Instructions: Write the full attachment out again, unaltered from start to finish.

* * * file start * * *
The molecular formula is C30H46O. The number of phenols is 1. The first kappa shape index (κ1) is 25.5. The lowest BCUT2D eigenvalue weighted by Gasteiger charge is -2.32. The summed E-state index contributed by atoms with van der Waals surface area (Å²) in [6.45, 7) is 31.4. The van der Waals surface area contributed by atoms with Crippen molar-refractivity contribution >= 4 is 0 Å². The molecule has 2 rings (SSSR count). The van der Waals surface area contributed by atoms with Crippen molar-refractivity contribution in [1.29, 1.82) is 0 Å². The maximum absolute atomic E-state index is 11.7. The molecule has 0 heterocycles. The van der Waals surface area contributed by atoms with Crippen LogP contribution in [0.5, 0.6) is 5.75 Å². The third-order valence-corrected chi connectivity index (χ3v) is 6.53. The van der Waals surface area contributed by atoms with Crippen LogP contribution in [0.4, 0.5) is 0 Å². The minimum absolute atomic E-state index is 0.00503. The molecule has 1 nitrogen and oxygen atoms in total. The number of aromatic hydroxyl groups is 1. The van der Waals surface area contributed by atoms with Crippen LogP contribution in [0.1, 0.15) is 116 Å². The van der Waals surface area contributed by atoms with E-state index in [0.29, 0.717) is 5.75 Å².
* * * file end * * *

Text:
The molecular formula is C30H46O. The number of phenols is 1. The first kappa shape index (κ1) is 25.5. The lowest BCUT2D eigenvalue weighted by Gasteiger charge is -2.32. The summed E-state index contributed by atoms with van der Waals surface area (Å²) in [6.45, 7) is 31.4. The van der Waals surface area contributed by atoms with Crippen molar-refractivity contribution >= 4 is 0 Å². The molecule has 2 rings (SSSR count). The van der Waals surface area contributed by atoms with Crippen molar-refractivity contribution in [1.29, 1.82) is 0 Å². The maximum absolute atomic E-state index is 11.7. The molecule has 0 heterocycles. The van der Waals surface area contributed by atoms with Crippen LogP contribution in [0.5, 0.6) is 5.75 Å². The third-order valence-corrected chi connectivity index (χ3v) is 6.53. The van der Waals surface area contributed by atoms with Crippen LogP contribution in [0.4, 0.5) is 0 Å². The minimum absolute atomic E-state index is 0.00503. The molecule has 1 nitrogen and oxygen atoms in total. The number of aromatic hydroxyl groups is 1. The van der Waals surface area contributed by atoms with Crippen LogP contribution in [0.1, 0.15) is 116 Å². The van der Waals surface area contributed by atoms with E-state index in [0.29, 0.717) is 5.75 Å².